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Will I be able to record master-quality (e.g., to submit for film-TV pitches at TAXI) recordings using my iPad? Also have a Zoom H2, have Shure SLR mics, can put the guitar in directly. Would like to be able to use rhythm tracks occasionally too. What's the best resource for advice on making the most of iPad recording? (Have had songs on TV before but those were studio recordings.)

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Is the iPad basically just a recording medium? –  JoshP Dec 3 '12 at 17:31

2 Answers 2

Will I be able to record master-quality [...] recordings using my iPad?

No, mastering is a complete post-process which require know-how (mastering engineering is itself a discipline separate from recording- and mixing engineering, although it can be combined).

That being said, you may or may not be able to get a good vocal recording from a recording device without much processing. If you mix in instruments you will need to consider mastering.

There are aspects such as levels, EQ, compression and other factors which determine if it's fit for broadcast. But not without saying it also depends on the medium which in it is broadcast. For instance, mastering a news report isn't required at all. Is it broadcasting amateur recordings? then they won't expect mastered content and will process it to a certain degree themselves.

Unless you have access to a studio setup specifically for mastering and you have the know-how, you may want to hand over the recording to a mastering company. On-line services that offer mastering of a recording comes in a bunch, some good, some bad, some expensive, some cheap.. it's not a simple choice. But look around for references and a fair price.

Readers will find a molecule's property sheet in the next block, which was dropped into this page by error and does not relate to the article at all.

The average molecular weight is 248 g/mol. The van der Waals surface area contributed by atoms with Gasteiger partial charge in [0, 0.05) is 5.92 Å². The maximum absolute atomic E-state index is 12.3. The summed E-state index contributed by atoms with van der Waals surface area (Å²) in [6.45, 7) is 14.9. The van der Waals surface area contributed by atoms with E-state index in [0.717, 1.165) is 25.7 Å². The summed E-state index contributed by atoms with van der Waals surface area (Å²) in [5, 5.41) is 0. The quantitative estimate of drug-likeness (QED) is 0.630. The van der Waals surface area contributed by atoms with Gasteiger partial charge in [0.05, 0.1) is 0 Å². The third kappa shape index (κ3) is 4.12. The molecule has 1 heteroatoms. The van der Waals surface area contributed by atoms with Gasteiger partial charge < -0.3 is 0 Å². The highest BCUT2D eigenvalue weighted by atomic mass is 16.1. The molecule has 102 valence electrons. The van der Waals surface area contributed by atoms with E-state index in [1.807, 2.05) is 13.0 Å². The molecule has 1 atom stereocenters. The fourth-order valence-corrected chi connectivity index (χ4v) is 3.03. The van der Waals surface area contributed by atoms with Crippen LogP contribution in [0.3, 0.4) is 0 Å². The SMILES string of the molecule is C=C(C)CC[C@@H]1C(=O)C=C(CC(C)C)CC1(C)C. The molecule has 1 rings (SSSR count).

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If you want to make master quality recordings, you're going to need a quality set of monitors fed by a much nicer digital to analog converter than the zoom. Also don't overlook the importance of the room you are recording and mixing in.

With the right hardware I think that the iPad could do what you want. It has a lot of really neat soft synths and sequencers, and Wavemachine's Auria is a real deal DAW with some amount of real plugin support. So I think that the iPad could get it done, but just like any studio set up the hardware, and the room is more important than the computer.

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What do you mean by digital to analog converter? Thanks for your answer. –  Ruth Mar 8 '13 at 14:28
    
A digital to analog converter (D/A for short) converts digital audio information to analog audio that can be reproduced by amplifiers and speakers. Not all D/As are created equal, and the one in the zoom is pretty middle of the road as far as quality is concerned. A higher quality D/A will distort the sound less and reproduce a stronger stereo image, which gives you a more accurate sound. –  JPollock Mar 14 '13 at 23:01

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